On March 24, the Arizona governor signed HB 2612, which eliminates requirements for there to be a finding on whether an applicant is law abiding, honest, trustworthy, and of good moral character in order to be eligible for a license, permit, or certification. This applies to bank or in-state financial institution acquisitions, banking, consumer lenders, trust companies, escrow agents, mortgage brokers, mortgage bankers, commercial mortgage brokers, loan originators, financial institution holding companies, premium finance companies, real estate appraisers and appraisal management companies, among others. The bill also makes other technical and conforming changes and takes effect 90 days after adjournment of the legislature.
Earlier, on March 23, the Utah governor signed HB 69, which modifies various licensing provisions under the state’s Residential Mortgage Practices and Licensing Act. The bill also makes various amendments under the Real Estate Licensing and Practices Act related to licensing, fees, and disciplinary actions. Among other things, the bill amends the general qualifications of licensure to make residential mortgage loans, including provisions related to mandatory education requirements for both state applicants and applicants licensed in other states and criminal background checks. Specifically, the bill removes a provision that states a “license is immediately and automatically revoked if the criminal background check discloses the applicant fails to accurately disclose a criminal history involving: (A) the real estate industry; or (B) a felony conviction on the basis of an allegation of fraud, misrepresentation, or deceit.” Additional amendments authorize the commission to impose sanctions against licensees and unregistered persons that were found to be in violation of a provision of the act; discuss the process for filing a written request for the vacation of a license revocation; address pending transactions should the death of a principal broker occur; and remove provisions regarding the payment of certain expenses and costs. The bill takes effect 60 days after adjournment of the legislature.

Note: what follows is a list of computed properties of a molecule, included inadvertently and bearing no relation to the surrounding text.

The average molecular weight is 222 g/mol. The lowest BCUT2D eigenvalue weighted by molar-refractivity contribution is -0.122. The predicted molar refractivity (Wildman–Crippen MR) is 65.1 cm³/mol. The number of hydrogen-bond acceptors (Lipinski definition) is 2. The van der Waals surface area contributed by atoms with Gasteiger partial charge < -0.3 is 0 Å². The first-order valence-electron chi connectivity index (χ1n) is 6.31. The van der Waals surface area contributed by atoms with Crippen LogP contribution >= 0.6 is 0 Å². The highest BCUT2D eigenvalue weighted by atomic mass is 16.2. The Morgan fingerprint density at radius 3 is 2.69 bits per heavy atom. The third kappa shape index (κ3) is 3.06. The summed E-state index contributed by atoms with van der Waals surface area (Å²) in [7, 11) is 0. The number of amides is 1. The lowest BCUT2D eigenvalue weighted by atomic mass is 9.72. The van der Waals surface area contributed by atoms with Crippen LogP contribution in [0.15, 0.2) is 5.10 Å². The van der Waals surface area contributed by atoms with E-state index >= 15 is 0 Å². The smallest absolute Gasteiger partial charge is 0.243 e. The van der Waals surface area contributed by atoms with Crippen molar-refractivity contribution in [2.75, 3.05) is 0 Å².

This content originally appeared in Buckley’s Infobytes blog, a collection of news and alerts covering the financial services industry. To read more or have the Infobytes weekly newsletter delivered to your inbox, please visit infobytesblog.com.